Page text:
When Ontario’s governing party, Doug Ford’s Progressive Conservatives, announced the removal of rent controls for new apartments in the province, it kicked off an age-old debate: Do rent controls – on their own – kill supply of new rental and does the removal of rent controls lead to more construction?
There are passionate advocates on both sides of the question, but when you ask those who are actually spending tens of millions of dollars to launch new purpose-built rental units into the market, you’ll find rent controls, or lack thereof, are not the sole deciding factor.
“With rent control or without, we think that rental makes a ton of sense, said Gary Berman, chief executive of Toronto-based Tricon Capital Group Inc. "This city needs a lot more housing … and we think rental housing is the solution.” Tricon is poised to begin leasing 502 “affordable luxury” apartments in the Selby, a brand-new, 50-storey apartment tower developed with MOD Developments Inc. at 592 Sherbourne St.. “The truth is, we started this program in a non-rent control environment; when the rent controls got announced as part of the Liberal government’s Fair Housing Plan [in 2017], we continued our program. And we’ve got 3,000 [more rental] units under active development.”
Indeed, there about 11,172 units of purpose built rental in various stages of construction in the Greater Toronto Area right now, according to market research firm Urbanation Inc., which reported that it was “the highest level in more than 30 years and 56 per cent higher than a year earlier (7,167 units).”
For Mr. Berman, the critical factors that supported new rental construction had to do with the incredibly low rental vacancy rate (which was close to 2 per cent when the Selby began planning and is, by some measures, under 1 per cent now). That market pressure began to raise rental prices, which he said had more to do with why developers chose to build condos rather than rental in the 20 years between 1997 and 2017, during which there were no rent controls on new construction.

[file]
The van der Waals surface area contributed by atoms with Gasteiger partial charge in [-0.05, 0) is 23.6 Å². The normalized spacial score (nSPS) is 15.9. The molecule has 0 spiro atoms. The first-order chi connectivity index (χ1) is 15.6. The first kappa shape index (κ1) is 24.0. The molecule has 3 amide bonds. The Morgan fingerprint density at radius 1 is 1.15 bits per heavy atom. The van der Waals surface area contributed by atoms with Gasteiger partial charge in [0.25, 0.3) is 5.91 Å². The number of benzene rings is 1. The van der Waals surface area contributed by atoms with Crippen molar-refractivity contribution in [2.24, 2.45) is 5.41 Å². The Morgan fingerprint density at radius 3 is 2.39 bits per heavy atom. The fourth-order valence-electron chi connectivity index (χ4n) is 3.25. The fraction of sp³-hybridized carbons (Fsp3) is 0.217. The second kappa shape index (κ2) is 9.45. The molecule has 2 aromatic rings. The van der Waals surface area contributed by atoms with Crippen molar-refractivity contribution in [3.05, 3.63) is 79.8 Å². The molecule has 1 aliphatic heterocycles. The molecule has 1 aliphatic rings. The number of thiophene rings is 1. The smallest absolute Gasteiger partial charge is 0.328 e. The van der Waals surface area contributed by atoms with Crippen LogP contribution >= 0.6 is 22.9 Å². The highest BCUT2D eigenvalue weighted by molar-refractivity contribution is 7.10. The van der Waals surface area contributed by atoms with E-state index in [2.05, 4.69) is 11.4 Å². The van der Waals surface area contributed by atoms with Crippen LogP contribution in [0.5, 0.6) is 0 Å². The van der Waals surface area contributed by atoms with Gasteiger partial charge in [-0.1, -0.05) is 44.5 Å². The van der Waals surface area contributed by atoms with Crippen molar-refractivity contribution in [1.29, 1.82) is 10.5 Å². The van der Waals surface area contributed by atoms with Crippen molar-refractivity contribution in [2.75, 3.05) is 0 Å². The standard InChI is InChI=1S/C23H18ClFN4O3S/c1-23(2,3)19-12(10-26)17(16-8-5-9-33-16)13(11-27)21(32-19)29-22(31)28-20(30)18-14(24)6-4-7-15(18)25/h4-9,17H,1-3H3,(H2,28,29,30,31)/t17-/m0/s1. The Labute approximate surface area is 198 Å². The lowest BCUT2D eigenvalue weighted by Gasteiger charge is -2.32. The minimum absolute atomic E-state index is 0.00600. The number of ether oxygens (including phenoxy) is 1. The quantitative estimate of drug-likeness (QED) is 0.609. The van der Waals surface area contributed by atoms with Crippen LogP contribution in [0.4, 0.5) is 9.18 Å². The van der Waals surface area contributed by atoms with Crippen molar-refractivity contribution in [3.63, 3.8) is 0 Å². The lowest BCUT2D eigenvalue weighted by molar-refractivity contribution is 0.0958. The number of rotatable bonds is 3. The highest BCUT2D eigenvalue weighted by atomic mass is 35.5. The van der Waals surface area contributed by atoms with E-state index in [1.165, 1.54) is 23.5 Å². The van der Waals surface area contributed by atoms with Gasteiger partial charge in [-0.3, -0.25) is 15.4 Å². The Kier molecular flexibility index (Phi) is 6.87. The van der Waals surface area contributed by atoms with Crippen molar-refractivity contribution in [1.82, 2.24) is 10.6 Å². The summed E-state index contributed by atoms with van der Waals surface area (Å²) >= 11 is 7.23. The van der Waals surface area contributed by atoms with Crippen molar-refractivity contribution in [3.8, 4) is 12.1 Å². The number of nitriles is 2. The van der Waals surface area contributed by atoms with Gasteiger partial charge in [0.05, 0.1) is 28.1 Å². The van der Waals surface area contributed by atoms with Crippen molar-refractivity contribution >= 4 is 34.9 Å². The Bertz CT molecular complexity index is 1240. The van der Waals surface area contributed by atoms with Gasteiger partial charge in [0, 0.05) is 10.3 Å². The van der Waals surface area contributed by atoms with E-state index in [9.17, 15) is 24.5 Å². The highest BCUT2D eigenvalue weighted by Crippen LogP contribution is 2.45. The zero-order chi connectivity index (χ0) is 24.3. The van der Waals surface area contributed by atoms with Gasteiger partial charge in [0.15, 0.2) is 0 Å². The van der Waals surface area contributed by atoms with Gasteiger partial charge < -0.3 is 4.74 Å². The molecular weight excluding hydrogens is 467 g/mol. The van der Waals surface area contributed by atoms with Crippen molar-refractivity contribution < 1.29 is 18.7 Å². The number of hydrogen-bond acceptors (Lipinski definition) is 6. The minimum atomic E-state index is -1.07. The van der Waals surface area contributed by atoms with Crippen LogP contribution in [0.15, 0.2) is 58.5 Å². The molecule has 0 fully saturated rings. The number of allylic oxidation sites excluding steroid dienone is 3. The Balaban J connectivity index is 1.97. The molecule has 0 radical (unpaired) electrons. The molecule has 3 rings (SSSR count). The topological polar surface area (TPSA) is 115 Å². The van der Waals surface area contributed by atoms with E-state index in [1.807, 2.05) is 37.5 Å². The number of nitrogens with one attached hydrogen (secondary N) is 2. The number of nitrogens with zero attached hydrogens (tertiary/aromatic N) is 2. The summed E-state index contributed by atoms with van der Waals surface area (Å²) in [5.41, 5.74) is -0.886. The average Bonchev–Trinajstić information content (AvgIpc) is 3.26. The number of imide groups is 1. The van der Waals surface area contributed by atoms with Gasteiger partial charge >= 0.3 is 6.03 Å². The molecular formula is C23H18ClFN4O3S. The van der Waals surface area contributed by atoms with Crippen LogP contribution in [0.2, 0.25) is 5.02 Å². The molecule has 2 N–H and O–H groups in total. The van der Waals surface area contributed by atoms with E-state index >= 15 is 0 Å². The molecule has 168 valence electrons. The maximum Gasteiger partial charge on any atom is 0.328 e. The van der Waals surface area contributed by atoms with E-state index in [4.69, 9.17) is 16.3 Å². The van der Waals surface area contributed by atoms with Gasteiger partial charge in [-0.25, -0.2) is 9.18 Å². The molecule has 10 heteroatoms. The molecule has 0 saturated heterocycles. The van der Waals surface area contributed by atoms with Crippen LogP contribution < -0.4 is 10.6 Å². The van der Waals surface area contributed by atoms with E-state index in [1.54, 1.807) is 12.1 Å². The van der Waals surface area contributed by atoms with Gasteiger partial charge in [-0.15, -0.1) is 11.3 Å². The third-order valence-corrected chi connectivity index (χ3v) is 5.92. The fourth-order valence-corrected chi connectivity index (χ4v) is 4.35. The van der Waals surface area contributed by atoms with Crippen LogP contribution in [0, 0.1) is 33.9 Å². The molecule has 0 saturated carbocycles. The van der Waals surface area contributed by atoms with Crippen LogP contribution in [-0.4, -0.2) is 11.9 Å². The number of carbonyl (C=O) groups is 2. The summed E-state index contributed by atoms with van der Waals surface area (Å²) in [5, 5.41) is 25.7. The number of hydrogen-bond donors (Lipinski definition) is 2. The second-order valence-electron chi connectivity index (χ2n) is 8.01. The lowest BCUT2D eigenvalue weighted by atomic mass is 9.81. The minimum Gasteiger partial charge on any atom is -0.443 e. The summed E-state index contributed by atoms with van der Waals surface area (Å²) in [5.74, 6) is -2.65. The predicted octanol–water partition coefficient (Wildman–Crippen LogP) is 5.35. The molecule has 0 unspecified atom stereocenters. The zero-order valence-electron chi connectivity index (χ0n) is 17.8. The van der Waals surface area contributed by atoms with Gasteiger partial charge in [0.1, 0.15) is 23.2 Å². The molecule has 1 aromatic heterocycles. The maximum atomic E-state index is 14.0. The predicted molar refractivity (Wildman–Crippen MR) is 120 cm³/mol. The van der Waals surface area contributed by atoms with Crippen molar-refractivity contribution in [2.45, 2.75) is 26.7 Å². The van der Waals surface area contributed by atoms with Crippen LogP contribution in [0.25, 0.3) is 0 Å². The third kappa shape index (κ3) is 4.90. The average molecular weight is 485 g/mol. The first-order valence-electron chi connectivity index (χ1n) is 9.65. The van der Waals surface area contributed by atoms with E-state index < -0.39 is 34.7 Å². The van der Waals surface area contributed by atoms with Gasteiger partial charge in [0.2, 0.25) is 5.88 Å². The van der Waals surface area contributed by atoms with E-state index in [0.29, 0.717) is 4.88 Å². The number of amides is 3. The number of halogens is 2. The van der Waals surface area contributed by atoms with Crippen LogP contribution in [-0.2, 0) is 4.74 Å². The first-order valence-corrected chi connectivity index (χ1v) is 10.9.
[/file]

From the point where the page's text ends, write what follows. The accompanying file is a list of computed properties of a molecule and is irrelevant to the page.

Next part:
“Rents weren’t high enough; they needed to hit the $2-per-square-foot range, otherwise, you couldn’t get the yields to get these projects started. That started to move three to five years ago,” Mr. Berman said. Urbanation reports purpose-built rental constructed since 2005 is averaging $3 a square foot. The company has four other rental projects in the works, in different hot sections of Toronto’s downtown core (King and Spadina, Yonge south of Bloor, the Distillery and Rosedale).
But Mr. Berman doesn’t object to the removal of rent controls.
“Obviously, anything the government can do to make the economics of rental housing more compelling is a positive for us,” he said. “I know that when rent control got passed, there were some developers talking about creating four-foot tubs, and taking away certain amenities to encourage more turnover; we never had that approach.”